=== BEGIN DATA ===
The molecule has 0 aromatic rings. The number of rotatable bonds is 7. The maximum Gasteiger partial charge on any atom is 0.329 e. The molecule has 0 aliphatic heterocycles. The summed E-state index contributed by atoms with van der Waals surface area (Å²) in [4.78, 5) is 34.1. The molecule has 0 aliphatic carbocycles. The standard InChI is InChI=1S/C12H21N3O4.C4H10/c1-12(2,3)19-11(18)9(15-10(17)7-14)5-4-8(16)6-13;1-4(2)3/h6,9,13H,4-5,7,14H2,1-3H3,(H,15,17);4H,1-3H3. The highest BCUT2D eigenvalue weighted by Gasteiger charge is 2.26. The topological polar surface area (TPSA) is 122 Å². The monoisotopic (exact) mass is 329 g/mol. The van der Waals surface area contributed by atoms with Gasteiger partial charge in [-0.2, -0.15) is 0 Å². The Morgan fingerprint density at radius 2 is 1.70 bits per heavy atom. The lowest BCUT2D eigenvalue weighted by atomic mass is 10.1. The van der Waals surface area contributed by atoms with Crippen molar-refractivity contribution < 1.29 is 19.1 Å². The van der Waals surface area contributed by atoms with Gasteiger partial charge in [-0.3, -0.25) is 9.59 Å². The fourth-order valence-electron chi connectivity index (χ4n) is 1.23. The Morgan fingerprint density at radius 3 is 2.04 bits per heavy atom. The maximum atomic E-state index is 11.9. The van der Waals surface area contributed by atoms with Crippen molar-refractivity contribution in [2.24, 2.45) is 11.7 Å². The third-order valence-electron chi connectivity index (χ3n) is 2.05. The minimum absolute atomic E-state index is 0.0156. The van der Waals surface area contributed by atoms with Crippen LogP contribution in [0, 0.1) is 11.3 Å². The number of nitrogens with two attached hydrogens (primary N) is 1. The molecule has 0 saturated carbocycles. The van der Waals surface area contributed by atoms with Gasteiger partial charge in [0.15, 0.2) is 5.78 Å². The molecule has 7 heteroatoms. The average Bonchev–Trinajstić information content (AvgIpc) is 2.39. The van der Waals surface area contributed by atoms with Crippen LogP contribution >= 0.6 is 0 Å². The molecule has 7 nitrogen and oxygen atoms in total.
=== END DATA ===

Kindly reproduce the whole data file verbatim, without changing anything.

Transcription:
The molecule has 0 aromatic rings. The number of rotatable bonds is 7. The maximum Gasteiger partial charge on any atom is 0.329 e. The molecule has 0 aliphatic heterocycles. The summed E-state index contributed by atoms with van der Waals surface area (Å²) in [4.78, 5) is 34.1. The molecule has 0 aliphatic carbocycles. The standard InChI is InChI=1S/C12H21N3O4.C4H10/c1-12(2,3)19-11(18)9(15-10(17)7-14)5-4-8(16)6-13;1-4(2)3/h6,9,13H,4-5,7,14H2,1-3H3,(H,15,17);4H,1-3H3. The highest BCUT2D eigenvalue weighted by Gasteiger charge is 2.26. The topological polar surface area (TPSA) is 122 Å². The monoisotopic (exact) mass is 329 g/mol. The van der Waals surface area contributed by atoms with Gasteiger partial charge in [-0.2, -0.15) is 0 Å². The Morgan fingerprint density at radius 2 is 1.70 bits per heavy atom. The lowest BCUT2D eigenvalue weighted by atomic mass is 10.1. The van der Waals surface area contributed by atoms with Crippen molar-refractivity contribution < 1.29 is 19.1 Å². The van der Waals surface area contributed by atoms with Gasteiger partial charge in [-0.3, -0.25) is 9.59 Å². The fourth-order valence-electron chi connectivity index (χ4n) is 1.23. The Morgan fingerprint density at radius 3 is 2.04 bits per heavy atom. The maximum atomic E-state index is 11.9. The van der Waals surface area contributed by atoms with Crippen molar-refractivity contribution in [2.24, 2.45) is 11.7 Å². The third-order valence-electron chi connectivity index (χ3n) is 2.05. The minimum absolute atomic E-state index is 0.0156. The van der Waals surface area contributed by atoms with Crippen LogP contribution in [0, 0.1) is 11.3 Å². The number of nitrogens with two attached hydrogens (primary N) is 1. The molecule has 0 saturated carbocycles. The van der Waals surface area contributed by atoms with Gasteiger partial charge in [0.15, 0.2) is 5.78 Å². The molecule has 7 heteroatoms. The average Bonchev–Trinajstić information content (AvgIpc) is 2.39. The van der Waals surface area contributed by atoms with Crippen LogP contribution >= 0.6 is 0 Å². The molecule has 7 nitrogen and oxygen atoms in total.